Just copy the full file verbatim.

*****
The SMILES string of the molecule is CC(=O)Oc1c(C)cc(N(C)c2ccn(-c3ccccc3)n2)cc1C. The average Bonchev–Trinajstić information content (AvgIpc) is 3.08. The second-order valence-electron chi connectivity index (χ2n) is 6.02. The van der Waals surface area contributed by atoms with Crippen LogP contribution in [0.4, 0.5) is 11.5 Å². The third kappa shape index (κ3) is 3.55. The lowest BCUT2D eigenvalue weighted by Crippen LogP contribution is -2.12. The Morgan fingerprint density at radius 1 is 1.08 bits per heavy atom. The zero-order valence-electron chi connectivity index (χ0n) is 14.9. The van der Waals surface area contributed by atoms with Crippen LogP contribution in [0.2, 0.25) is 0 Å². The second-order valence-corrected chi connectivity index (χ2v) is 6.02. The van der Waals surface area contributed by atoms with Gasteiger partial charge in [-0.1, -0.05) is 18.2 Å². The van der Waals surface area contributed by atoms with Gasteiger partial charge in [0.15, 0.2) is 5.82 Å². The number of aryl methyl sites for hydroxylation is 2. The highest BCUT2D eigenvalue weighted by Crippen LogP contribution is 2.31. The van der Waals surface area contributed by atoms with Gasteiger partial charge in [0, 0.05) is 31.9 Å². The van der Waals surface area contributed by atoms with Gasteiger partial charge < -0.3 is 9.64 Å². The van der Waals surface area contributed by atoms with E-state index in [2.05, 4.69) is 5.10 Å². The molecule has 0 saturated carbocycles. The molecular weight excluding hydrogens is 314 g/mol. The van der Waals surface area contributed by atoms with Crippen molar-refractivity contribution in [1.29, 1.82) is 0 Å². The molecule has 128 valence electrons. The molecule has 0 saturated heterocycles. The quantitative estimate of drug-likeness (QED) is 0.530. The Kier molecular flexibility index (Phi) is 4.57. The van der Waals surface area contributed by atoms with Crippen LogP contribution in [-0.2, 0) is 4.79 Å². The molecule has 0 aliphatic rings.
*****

The SMILES string of the molecule is CC(=O)Oc1c(C)cc(N(C)c2ccn(-c3ccccc3)n2)cc1C. The average Bonchev–Trinajstić information content (AvgIpc) is 3.08. The second-order valence-electron chi connectivity index (χ2n) is 6.02. The van der Waals surface area contributed by atoms with Crippen LogP contribution in [0.4, 0.5) is 11.5 Å². The third kappa shape index (κ3) is 3.55. The lowest BCUT2D eigenvalue weighted by Crippen LogP contribution is -2.12. The Morgan fingerprint density at radius 1 is 1.08 bits per heavy atom. The zero-order valence-electron chi connectivity index (χ0n) is 14.9. The van der Waals surface area contributed by atoms with Crippen LogP contribution in [0.2, 0.25) is 0 Å². The second-order valence-corrected chi connectivity index (χ2v) is 6.02. The van der Waals surface area contributed by atoms with Gasteiger partial charge in [-0.1, -0.05) is 18.2 Å². The van der Waals surface area contributed by atoms with Gasteiger partial charge in [0.15, 0.2) is 5.82 Å². The number of aryl methyl sites for hydroxylation is 2. The highest BCUT2D eigenvalue weighted by Crippen LogP contribution is 2.31. The van der Waals surface area contributed by atoms with Gasteiger partial charge in [0, 0.05) is 31.9 Å². The van der Waals surface area contributed by atoms with Gasteiger partial charge < -0.3 is 9.64 Å². The van der Waals surface area contributed by atoms with E-state index in [2.05, 4.69) is 5.10 Å². The molecule has 0 saturated carbocycles. The molecular weight excluding hydrogens is 314 g/mol. The van der Waals surface area contributed by atoms with Crippen molar-refractivity contribution in [1.29, 1.82) is 0 Å². The molecule has 128 valence electrons. The molecule has 0 saturated heterocycles. The quantitative estimate of drug-likeness (QED) is 0.530. The Kier molecular flexibility index (Phi) is 4.57. The van der Waals surface area contributed by atoms with Crippen LogP contribution in [-0.2, 0) is 4.79 Å². The molecule has 0 aliphatic rings.